Citizens of one US city walked unimpeded (largely) this winter thanks to a city-wide snowmelt system. Blankets of freshly laid snow immediately met heated sidewalks and roads. The result was an ice and snow free path to anywhere within the 405,000 square-foot downtown.
The luxurious technology may conjure images of metropolis New York, urban Chicago, or the capital streets of Washington D.C., but Americans looking for ice-free roads would do better in Holland, Mich., whose website boasts the "largest municipally-owned snowmelt system in the United States."
And rather than installing the expensive electric coil heatings systems that keep the sidewalks in front of New York's luxury apartment buildings clear, Holland's system uses heated wastewater from a nearby power plant that would have otherwise been pumped in to a lake.
A 6-mile network of thin tubes installed just below the surface of sidewalks and roads keeps the pavement warm enough to melt one inch of snow per hour in 15-20 degree temperatures, according to the Holland Board of Public Works.
The system was installed in 1988, during a construction period that saw most of the downtown roads and sidewalks already torn up. The city leadership began thinking about installing a heating system that could help melt snow, but there was little information about the technology in America.
“Back in 1988, when the idea was first launched, it was rocket science to us,” Former Holland Mayor Al McGeehan, who was a city councilman in 1988, told Michigan Radio on Tuesday. “We didn’t know anything about it. It had never been done before in the United States. We had no idea, number one, how it worked, how we could hook it up to our power plant. We had no idea how much it was going to cost to create, and the biggest question was, how much is it going to cost to operate it and maintain it?”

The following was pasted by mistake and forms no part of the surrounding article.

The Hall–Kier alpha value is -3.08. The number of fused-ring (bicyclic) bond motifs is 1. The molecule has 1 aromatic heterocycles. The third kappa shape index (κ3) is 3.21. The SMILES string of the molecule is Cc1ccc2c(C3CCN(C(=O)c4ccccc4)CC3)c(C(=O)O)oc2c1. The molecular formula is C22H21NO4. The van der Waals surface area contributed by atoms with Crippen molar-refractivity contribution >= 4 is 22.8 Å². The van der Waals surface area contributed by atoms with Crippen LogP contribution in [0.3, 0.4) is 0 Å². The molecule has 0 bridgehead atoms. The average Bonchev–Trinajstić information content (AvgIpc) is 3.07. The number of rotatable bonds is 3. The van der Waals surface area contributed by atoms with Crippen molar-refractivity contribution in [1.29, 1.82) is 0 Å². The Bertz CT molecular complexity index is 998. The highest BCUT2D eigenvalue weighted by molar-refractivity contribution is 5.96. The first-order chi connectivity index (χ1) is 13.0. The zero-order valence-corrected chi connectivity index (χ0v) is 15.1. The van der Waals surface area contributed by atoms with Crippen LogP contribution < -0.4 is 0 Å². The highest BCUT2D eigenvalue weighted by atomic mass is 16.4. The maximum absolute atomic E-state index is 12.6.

The system costs the city about $30,000-$35,000 during a typical winter, Downtown Manager Dana Kollewehr told The Grand Rapids Press in 2014, though unusually cold winters have brought unexpectedly high costs.
The city has expanded the system several times since the first pipes were installed, and now 10.5 acres worth of sidewalks and roads remain snow- and ice-free.
“Windy conditions may slow the process, but for the most part, the system works just as designed,” Downtown Holland states.
Similar systems have been adopted in other cities around the United States. Oak Park, Ill., near Chicago, heats it's downtown sidewalks. Luxury hotels and businesses in New York are also installing heating below sidewalks leading up to their entrances.
The technology is more prevalent, but still rare, in Europe. Iceland uses geothermal heat to warm public sidewalks in Reykjavík and Akureyri. Oslo, Norway also has a majority of public sidewalks heated, according to Conde Nast Traveler.